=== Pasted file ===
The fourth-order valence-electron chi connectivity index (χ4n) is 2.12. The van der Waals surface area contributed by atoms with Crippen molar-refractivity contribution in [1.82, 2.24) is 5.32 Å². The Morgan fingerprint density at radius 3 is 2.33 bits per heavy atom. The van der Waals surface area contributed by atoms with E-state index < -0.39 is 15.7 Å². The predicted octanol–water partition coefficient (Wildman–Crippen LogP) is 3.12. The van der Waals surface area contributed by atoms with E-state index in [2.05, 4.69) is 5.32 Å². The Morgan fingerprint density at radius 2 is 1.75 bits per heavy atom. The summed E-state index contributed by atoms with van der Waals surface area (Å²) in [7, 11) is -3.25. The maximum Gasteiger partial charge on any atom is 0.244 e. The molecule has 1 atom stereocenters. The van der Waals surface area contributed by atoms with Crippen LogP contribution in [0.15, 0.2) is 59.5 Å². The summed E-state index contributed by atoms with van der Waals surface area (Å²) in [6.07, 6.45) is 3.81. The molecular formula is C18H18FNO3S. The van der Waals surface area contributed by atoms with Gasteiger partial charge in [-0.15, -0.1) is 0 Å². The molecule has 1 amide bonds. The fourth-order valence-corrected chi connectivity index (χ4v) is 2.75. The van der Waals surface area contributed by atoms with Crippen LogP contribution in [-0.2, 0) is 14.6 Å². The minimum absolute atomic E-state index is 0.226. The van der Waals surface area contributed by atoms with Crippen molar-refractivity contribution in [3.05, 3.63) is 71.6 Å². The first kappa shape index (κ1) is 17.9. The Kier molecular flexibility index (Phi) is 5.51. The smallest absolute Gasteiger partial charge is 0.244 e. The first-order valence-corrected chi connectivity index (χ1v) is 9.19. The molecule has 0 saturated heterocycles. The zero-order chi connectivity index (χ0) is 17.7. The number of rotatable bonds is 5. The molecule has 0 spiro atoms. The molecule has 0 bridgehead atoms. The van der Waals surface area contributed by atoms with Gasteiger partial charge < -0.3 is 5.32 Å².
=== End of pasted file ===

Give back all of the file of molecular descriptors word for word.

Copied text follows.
The fourth-order valence-electron chi connectivity index (χ4n) is 2.12. The van der Waals surface area contributed by atoms with Crippen molar-refractivity contribution in [1.82, 2.24) is 5.32 Å². The Morgan fingerprint density at radius 3 is 2.33 bits per heavy atom. The van der Waals surface area contributed by atoms with E-state index < -0.39 is 15.7 Å². The predicted octanol–water partition coefficient (Wildman–Crippen LogP) is 3.12. The van der Waals surface area contributed by atoms with E-state index in [2.05, 4.69) is 5.32 Å². The Morgan fingerprint density at radius 2 is 1.75 bits per heavy atom. The summed E-state index contributed by atoms with van der Waals surface area (Å²) in [7, 11) is -3.25. The maximum Gasteiger partial charge on any atom is 0.244 e. The molecule has 1 atom stereocenters. The van der Waals surface area contributed by atoms with Crippen LogP contribution in [0.15, 0.2) is 59.5 Å². The summed E-state index contributed by atoms with van der Waals surface area (Å²) in [6.07, 6.45) is 3.81. The molecular formula is C18H18FNO3S. The van der Waals surface area contributed by atoms with Gasteiger partial charge in [-0.15, -0.1) is 0 Å². The molecule has 1 amide bonds. The fourth-order valence-corrected chi connectivity index (χ4v) is 2.75. The van der Waals surface area contributed by atoms with Crippen LogP contribution in [-0.2, 0) is 14.6 Å². The minimum absolute atomic E-state index is 0.226. The van der Waals surface area contributed by atoms with Crippen molar-refractivity contribution in [3.05, 3.63) is 71.6 Å². The first kappa shape index (κ1) is 17.9. The Kier molecular flexibility index (Phi) is 5.51. The smallest absolute Gasteiger partial charge is 0.244 e. The first-order valence-corrected chi connectivity index (χ1v) is 9.19. The molecule has 0 saturated heterocycles. The zero-order chi connectivity index (χ0) is 17.7. The number of rotatable bonds is 5. The molecule has 0 spiro atoms. The molecule has 0 bridgehead atoms. The van der Waals surface area contributed by atoms with Gasteiger partial charge < -0.3 is 5.32 Å².